A great paint job can completely transform the exterior or interior of a house. And, as home improvements go, painting is one of the least expensive ways to make major changes without spending a fortune. In other words, painting can give you plenty of bang for your buck. It can transform the exterior or interior of your house with an entirely fresh, new look.
In fact, painting a home’s exterior is considered to be one of the best ways to achieve instant curb appeal. For that reason, it should be a strong consideration for those homeowners who are thinking about selling.
But here is the thing: If you’re going to spend the money and effort to paint your house—or just some of the rooms—you should do it right. Attention to the right materials and techniques is key to success.
There are three important ingredients to a successful paint project: choosing the right paint, using the proper tools and equipment, and working under the guidance of some basic know-how.
This section of HomeTips focuses on the first two ingredients—the paint and the tools.
It will help you sort through your many options in paints and finishes. And it will assist you in determining the right paintbrushes, rollers, ladders, and other equipment for the job.
A couple of the most important decisions you will make when painting are 1) choosing the right paint for the job, and 2) picking the right quality of paint.
HomeTips has a very comprehensive article on choosing paint. Please see How to Choose and Buy Top Quality House Paints.
This will walk you through:
• The differences between water-based and oil- or alkyd-based paints,
• Understanding paint quality,
• An overview of clear finishes, and
• How to estimate the amount of paint you’ll need.
Do you, for example, know which finishes have the best luster are the most scrubbable? This article will tell you.
While some paintbrushes are meant for latex paints, others are intended only for solvent-based paints. Do you know which is for which?
Selecting the right paintbrush for a project can affect both the result and the ease of doing the work.
For a complete guidance about selecting paintbrushes, please see How to Choose the Right Paintbrush.
For large, flat surfaces, rollers and other types of applicators are often best for applying paint. The best rollers have a heavy-gauge steel frame. The handle should be comfortable to hold and should accept an extension pole that you can screw into the handle’s base.
When painting a room, a 3- to 4-foot extension pole is a must. It allows longer strokes, and it reaches the top of walls and the ceiling. It also helps eliminate the need for stooping to paint low areas.
Nine-inch rollers are standard and will handle most jobs. Specialty rollers are great for certain situations. For example a 4-inch trim roller makes painting trim and window sashes a breeze. A beveled corner roller makes quick work of painting corners.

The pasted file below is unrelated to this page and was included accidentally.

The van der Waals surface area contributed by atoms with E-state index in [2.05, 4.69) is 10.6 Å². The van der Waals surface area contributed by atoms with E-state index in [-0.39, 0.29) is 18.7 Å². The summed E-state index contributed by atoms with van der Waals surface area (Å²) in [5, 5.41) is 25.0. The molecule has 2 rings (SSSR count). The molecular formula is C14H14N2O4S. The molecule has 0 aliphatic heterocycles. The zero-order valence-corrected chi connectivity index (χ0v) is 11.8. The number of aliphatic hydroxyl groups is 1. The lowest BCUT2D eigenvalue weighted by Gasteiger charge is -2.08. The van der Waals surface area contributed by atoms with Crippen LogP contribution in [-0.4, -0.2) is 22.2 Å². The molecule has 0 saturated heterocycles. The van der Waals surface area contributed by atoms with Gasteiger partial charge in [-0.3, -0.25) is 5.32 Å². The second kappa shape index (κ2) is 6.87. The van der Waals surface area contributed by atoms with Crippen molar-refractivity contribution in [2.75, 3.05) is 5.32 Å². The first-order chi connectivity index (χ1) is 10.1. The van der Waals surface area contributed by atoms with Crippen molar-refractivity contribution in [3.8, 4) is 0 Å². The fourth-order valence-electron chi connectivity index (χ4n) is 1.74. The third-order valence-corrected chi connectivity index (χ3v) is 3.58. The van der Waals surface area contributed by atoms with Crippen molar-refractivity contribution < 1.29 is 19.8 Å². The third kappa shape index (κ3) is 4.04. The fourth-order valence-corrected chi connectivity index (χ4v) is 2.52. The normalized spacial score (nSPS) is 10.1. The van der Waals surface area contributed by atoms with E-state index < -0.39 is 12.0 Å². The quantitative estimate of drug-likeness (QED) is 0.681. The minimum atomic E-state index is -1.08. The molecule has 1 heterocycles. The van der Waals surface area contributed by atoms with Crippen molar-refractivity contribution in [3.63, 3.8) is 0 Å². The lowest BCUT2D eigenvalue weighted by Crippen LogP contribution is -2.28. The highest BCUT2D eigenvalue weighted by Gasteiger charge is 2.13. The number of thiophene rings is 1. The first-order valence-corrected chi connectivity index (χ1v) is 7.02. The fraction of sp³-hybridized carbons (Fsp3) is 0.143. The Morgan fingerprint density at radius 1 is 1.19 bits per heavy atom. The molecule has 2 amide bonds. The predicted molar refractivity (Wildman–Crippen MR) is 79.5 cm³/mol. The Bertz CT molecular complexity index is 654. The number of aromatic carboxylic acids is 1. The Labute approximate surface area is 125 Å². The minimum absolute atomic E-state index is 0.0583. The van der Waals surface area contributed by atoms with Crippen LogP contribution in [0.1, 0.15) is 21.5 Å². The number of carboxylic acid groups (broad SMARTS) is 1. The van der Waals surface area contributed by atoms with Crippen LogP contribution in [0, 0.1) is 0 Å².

Choose a nap that is made for the paint and the surface you’re painting. Latex paint calls for a nylon nap because nylon won’t become matted by the water base of the paint. Alkyd and solvent-based paint can be applied with nylon, nylon and wool blend, lamb skin and mohair rollers.
The roller’s nap can have a thickness from 1/16 inch to 1 1/4 inches. High gloss, smooth surfaces call for very short nap. Textured surfaces require a thicker nap to handle the rougher terrain.
For a large project, consider using a 5-gallon bucket fitted with a roller grid—this is handier than constantly refilling a standard roller tray.
Though the debate continues over whether a spray-painted finish is as durable as one that has been painted or rolled on, there is no disputing that using a power sprayer is a real time saver.
Sprayers are a particular convenience for surfaces that would be difficult to paint otherwise, such as shingle siding, latticework, and other surfaces that are textured or have multiple planes.
When you use a paint sprayer, you must meticulously protect surrounding surfaces with plastic and dropcloths. And do not even consider using a sprayer outdoors if it is even a little breezy. Also follow these tips:
* To achieve a uniform spray with the least amount of pressure, practice on a large disposable surface, making adjustments until the setting is right.
* Spray the surface straight on in overlapping strips with the gun about a foot away. Move the sprayer smoothly, about 3 inches per second. When you get to the end of a strip, release the trigger and then engage it again as you reverse direction, taking care not to swing your arm. A steady hand and a consistent pace will produce an even coat.
* Do not take longer than 15-minute breaks or the paint in the sprayer will begin to harden. And when you do take a break, set the safety lock. If you must take a longer break, or you are done for the day, clean the paint from the sprayer after turning off and unplugging the unit.
* Pay attention to all recommendations posted with the sprayer. Always wear safety gear, including gloves and goggles, and protective clothing such as a durable long-sleeve shirt and long pants. A paint respirator is essential gear because paint is airborne.
Warning: A paint sprayer is a powerful tool—if a jet from a paint sprayer hits a part of the body, it can drive the paint underneath the skin.